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                Author and article information

                Journal
                HRE
                Horm Res Paediatr
                10.1159/issn.1663-2818
                Hormone Research in Paediatrics
                S. Karger AG
                1663-2818
                1663-2826
                2008
                October 2008
                05 September 2008
                : 70
                : 4
                : 209-214
                Affiliations
                Department of Pediatrics, Antwerp University Hospital, Antwerp, Belgium
                Article
                137663 Horm Res 2008;70:209–214
                10.1159/000137663
                18772593
                © 2008 S. Karger AG, Basel

                Copyright: All rights reserved. No part of this publication may be translated into other languages, reproduced or utilized in any form or by any means, electronic or mechanical, including photocopying, recording, microcopying, or by any information storage and retrieval system, without permission in writing from the publisher. Drug Dosage: The authors and the publisher have exerted every effort to ensure that drug selection and dosage set forth in this text are in accord with current recommendations and practice at the time of publication. However, in view of ongoing research, changes in government regulations, and the constant flow of information relating to drug therapy and drug reactions, the reader is urged to check the package insert for each drug for any changes in indications and dosage and for added warnings and precautions. This is particularly important when the recommended agent is a new and/or infrequently employed drug. Disclaimer: The statements, opinions and data contained in this publication are solely those of the individual authors and contributors and not of the publishers and the editor(s). The appearance of advertisements or/and product references in the publication is not a warranty, endorsement, or approval of the products or services advertised or of their effectiveness, quality or safety. The publisher and the editor(s) disclaim responsibility for any injury to persons or property resulting from any ideas, methods, instructions or products referred to in the content or advertisements.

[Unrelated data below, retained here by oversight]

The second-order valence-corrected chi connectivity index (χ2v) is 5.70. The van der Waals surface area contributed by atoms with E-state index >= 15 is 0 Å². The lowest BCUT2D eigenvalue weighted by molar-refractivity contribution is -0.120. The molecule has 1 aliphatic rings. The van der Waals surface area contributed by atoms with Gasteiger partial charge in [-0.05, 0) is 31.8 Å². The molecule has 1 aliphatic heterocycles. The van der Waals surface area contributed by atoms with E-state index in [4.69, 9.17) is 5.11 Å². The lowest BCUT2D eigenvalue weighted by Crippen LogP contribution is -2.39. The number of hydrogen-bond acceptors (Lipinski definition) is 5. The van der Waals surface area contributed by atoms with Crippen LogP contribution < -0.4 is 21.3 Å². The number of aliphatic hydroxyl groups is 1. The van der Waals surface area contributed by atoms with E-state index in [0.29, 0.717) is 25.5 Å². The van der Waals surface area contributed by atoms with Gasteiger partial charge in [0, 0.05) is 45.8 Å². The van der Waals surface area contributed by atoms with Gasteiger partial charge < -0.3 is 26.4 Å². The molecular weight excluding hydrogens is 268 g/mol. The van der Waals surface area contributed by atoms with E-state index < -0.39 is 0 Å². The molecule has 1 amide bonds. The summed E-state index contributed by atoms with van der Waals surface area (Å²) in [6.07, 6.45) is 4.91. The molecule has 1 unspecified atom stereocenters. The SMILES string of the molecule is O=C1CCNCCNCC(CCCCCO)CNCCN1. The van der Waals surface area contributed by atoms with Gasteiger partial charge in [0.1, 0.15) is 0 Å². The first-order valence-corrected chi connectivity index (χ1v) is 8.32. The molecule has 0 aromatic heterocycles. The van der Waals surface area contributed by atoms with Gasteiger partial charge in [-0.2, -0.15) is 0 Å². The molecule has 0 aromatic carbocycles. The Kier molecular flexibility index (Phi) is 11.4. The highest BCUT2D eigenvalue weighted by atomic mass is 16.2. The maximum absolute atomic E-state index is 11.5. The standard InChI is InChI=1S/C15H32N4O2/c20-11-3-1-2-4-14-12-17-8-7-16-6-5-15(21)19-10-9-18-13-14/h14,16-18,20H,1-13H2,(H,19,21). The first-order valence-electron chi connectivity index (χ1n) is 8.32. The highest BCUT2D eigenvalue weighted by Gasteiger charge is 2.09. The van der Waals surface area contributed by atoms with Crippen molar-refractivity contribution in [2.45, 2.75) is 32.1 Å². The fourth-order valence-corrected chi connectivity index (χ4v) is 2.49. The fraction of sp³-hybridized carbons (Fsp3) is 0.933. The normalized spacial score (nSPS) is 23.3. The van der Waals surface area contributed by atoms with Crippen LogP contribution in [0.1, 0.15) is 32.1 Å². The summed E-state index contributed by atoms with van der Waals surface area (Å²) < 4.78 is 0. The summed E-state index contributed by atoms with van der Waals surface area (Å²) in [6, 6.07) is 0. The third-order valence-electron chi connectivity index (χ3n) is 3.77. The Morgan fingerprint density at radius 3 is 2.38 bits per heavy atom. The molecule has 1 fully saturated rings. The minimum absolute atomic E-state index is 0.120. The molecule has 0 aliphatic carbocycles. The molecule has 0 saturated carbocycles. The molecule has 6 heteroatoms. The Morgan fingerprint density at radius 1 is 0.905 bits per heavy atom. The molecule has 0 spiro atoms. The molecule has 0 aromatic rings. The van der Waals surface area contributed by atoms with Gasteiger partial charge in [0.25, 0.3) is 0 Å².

Page count
                Figures: 4, Tables: 5, References: 31, Pages: 6
                Categories
                Original Paper